The general rules under the privacy act for the collections and a recording of information will apply. Namely the requirement is for lawful purpose and must be directly obtained from the individual and only used for the purpose collected. It must be destroyed when the purpose for the collection no longer exists.

Refusal to comply with a reasonable and lawful instruction may give rise to a justification for termination.

Does the increasing rate of vaccination change the employment circumstances for vaccination?  

Possibly it does as the risk factor according to the experts reduces the covid-19 risk so this would flow into the workplace probably and affect the risk assessment?

Does working with the vulnerable or health compromised alter the risk and the right to requirevaccination?

Probably yes if the risk can be objectively assessed against known factors as the requirement is to protect and prevent covid spread which vaccination is identified as reducing transmission.

The authorities have identified that the disease is more likely to more seriously affect the vulnerable and immune compromised which may include Pacifica and Māori.

Evidence of risk doesn’t have to be at a scientific level. Balance of probabilities would suffice. A commonsense approach is called for.

Policies must be clear, fair and reasonable: 

Policies must be clear, fair and reasonable. It is important that they have been seen and understood. They also must be clear in expectation and consequences for breach.

It should be expressly explained the reasons for the policy why and the basis for it. The ultimate situation would be to produce a draft and ask for feedback before implementation.

Consultation and fair process will still be required.

Refusal to vaccinate and breach of the policy:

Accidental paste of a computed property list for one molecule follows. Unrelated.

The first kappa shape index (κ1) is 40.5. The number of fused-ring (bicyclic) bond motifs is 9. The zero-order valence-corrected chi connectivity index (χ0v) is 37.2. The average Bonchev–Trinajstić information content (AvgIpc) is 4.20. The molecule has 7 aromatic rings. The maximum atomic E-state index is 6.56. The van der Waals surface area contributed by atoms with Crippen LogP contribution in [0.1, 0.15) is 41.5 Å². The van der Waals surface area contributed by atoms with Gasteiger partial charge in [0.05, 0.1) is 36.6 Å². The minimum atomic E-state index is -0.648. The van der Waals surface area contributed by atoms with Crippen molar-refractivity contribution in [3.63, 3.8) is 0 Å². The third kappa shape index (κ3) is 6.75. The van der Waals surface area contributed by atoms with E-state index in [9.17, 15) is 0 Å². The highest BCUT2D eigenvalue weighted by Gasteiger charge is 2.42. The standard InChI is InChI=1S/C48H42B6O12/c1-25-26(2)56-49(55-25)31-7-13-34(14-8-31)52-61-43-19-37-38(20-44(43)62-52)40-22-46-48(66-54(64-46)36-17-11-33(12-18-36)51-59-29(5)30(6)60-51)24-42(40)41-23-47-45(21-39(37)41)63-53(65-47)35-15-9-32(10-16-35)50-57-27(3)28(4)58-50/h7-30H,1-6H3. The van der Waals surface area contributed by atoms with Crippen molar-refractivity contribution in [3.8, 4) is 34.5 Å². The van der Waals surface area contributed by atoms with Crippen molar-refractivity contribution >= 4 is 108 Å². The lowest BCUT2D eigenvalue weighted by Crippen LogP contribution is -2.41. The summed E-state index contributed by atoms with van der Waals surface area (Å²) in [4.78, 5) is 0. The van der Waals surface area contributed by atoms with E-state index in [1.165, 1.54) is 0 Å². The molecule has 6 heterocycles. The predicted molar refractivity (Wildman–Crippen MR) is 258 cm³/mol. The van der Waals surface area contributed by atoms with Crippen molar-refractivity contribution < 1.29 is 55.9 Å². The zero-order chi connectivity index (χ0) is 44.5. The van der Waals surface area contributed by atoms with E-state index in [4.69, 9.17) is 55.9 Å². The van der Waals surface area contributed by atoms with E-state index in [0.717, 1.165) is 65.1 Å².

Refusal without a policy will not be justified. It is the breach of the policy that should be the focus. Before taking any drastic step to terminate for breach of the policy, make sure it was clear and explore all options short of termination. These may include alternative work or roles that clearly can be done without risk.

Requirements to vaccinate cannot violate rights or discriminate:

Consideration also ought to be given to extenuating circumstances such as exemptions and medical or human rights conditions e.g., religious belief, ethical belief practice, or disability. An employer can ask for evidence of extenuating circumstances and the risk still is the prevailing consideration.

Medical situation must be taken into account. Pregnancy may also be relevant.

Reasonable options: 

Reasonable options must be viable, not fanciful and may include alternative duties away from exposure or risk, redeployment to another role, reconfiguration to an existing role to reduce exposure or risk (e.g., working in a different location, from home etc.).

Can an employer introduce and mandate covid-19 testing? 

The same rules as drug and alcohol will apply for testing in the workplace. There will need to be a sound reasons for it and clarity for the purpose and process.


If you are seeking any covid-19 legal advice or support for employees or employers, please contact Buckett Law 04 472 8600 or www.buckettlaw.co.nz and submit your enquiry.

Note: BuckettLaw takes no responsibility for the consequences of any actions taken on the basis of our articles. Any views expressed or comments made in an article are the writers option only. The content in our articles does not constitute legal advice. If you need legal or expert advice you should obtain specific advice about your case or matter from a professional. For legal advice based on your individual situation please contact us to speak with one of our expert lawyers.

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Barbara Buckett

Barbara Buckett is a highly experienced senior employment lawyer with over 35 years of practice in New Zealand. She provides expert advice on all areas of employment law and has a proven track record of delivering excellent results for clients. Barbara has extensive experience in resolving workplace issues and is an experienced litigator. In her free time, she enjoys reading, traveling, working out, and fine wine and dining with friends.